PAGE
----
Frequently parents who are feeling frustrated or helpless with a child’s behavior may be willing to accept the opinion of a teacher, school psychologist, or special education evaluator in search of answers. That opinion may not always be accurate.
The Duality of Being Mislabeled
There are also children with dual exceptionalities; they are gifted and have ADHD yet do not fit neatly under either label. As a recent study has suggested, it may be discomforting to realize that someone is so multifaceted that they cannot easily fit inside a box or be assigned a label. Often, it is simply easier to label a child as ADHD and place the child for treatments. Then simply see that child as being eccentric, which is often a characteristic of giftedness. Such students carry this label with them through high school, as once diagnosed, the situation is rarely revisited. High school students often have lived with the stigma associated with special education since elementary school.
Before labeling a child as ADHD, it is important for parents, teachers, and practitioners to recognize that a child is more than a diagnosis. It takes time, sometimes even months, of testing, trying different strategies, and working closely with the child by all involved parties before a diagnosis should be rendered. Most importantly, the time and steps should be taken before prescribing medications.
While the treatment that is emphasized for treating ADHD is a pharmacological one, nonpharmacological approaches are also being studied and practiced. Although medications are an effective treatment for ADHD and work quickly, the long-term side effects are not well known. The medication also doesn’t necessarily address issues children have managing academic performance or personal relationships. If you feel your child or adolescent may be living with ADHD or has recently been diagnosed, there are many effective treatments you can try before resorting to prescribing medications.
The American Academy of Pediatricians’ 2011 treatment guidelines recommend behavioral strategies as the first line of treatment for ADHD in young children. The key to success is early and consistent intervention. These intervention treatments fall into three main categories: parent programs, teacher programs, and therapeutic recreational programs.
The parent program focuses on parents or caregivers rewarding children for good behavior instead of always commenting on the behaviors they deem bad or poor. This ensures children are getting attention for being good instead of always focusing on the negative.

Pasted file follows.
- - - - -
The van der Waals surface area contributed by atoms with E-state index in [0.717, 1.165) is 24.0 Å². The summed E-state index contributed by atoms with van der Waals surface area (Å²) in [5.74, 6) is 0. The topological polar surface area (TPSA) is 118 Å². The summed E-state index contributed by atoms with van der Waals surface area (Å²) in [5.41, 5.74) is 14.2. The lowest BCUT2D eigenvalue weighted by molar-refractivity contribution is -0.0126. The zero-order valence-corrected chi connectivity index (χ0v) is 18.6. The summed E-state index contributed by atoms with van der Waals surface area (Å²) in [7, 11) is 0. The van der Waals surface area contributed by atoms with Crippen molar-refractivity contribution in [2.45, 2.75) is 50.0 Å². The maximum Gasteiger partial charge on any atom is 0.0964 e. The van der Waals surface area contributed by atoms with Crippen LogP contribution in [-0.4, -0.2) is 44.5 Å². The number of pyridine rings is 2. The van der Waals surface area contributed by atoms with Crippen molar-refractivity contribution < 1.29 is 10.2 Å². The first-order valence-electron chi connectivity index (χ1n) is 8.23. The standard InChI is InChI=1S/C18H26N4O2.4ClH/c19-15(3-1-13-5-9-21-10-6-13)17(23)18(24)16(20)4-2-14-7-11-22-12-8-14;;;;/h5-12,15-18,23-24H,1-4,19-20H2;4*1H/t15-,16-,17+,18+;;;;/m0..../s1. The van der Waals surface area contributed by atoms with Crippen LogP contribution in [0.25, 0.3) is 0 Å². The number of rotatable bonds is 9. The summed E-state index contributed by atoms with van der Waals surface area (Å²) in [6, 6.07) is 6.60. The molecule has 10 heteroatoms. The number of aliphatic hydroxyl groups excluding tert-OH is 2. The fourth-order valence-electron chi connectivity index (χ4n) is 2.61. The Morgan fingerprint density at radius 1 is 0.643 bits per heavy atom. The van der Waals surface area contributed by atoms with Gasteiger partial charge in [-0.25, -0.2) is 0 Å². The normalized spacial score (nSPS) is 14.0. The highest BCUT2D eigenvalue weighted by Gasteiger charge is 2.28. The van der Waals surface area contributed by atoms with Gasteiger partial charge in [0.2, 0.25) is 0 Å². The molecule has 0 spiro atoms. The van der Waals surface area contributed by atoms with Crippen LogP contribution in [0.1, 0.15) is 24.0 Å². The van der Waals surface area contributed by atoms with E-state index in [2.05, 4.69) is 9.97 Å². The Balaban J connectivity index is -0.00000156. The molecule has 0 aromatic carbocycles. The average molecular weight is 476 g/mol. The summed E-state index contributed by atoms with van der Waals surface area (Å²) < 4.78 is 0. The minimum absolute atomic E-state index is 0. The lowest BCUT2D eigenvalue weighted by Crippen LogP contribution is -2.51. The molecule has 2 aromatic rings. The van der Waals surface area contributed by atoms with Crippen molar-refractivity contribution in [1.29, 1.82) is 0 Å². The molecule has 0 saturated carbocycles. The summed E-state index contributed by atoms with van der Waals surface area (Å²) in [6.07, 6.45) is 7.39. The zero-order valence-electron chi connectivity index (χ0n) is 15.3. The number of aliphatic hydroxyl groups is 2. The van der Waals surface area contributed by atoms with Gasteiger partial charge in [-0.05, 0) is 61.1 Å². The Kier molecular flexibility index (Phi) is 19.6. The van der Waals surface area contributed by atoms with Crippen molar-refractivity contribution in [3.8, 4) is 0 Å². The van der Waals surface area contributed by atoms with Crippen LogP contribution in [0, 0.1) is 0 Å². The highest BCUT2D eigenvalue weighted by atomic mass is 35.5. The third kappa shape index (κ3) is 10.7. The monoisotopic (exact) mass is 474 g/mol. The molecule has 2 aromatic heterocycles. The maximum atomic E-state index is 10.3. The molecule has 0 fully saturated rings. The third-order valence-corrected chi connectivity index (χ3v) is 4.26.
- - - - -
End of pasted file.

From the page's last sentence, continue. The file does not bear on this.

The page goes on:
Teacher programs focus on giving teachers behavioral strategies to use in the classroom. These often include simple step-by-step instructions and announce consequences ahead of time for not paying attention or following instructions. Contingency management is also used in teacher programs where children may receive daily report cards outlining goals within the classroom. Children will receive rewards when they’ve met their goals.
Therapeutic recreational programs involve regular interactions between children with ADHD. In these programs, children learn traditional activities or sports, behavioral interventions, social skills, contingency management strategies, and team skills.
Lifestyle changes may be a powerful treatment for children or adolescents with ADHD and caregivers or those involved. Research shows that daily physical activity may help those with ADHD ignore distractions, focus on tasks, and improve academic performance. Studies also show that adequate sleep is crucial for children living with ADHD symptoms, and behaviors improved among children who got more sleep. Unlike adults who become fatigued and slow down with lack of sleep, children with ADHD often become hyperactive.
Parents should be empowered by school counselors, teachers, and pediatricians to advocate for their children. Providing literature, seminars, and webcast information, strategies, and the latest educational resources, as well as medical research, can benefit parents.
Until a proper diagnosis has been given and a decision made as to whether medication is the appropriate course of treatment, parents may consider other forms of treatment such as behavioral therapies and interventions. If you feel your child may have ADHD, a therapist may be able to help. BetterHelp is an online therapy platform that can provide you and your family with support and advice to get your child on the right track. They can offer different strategies that will best suit your and your child’s needs. Reach out to speak to someone today.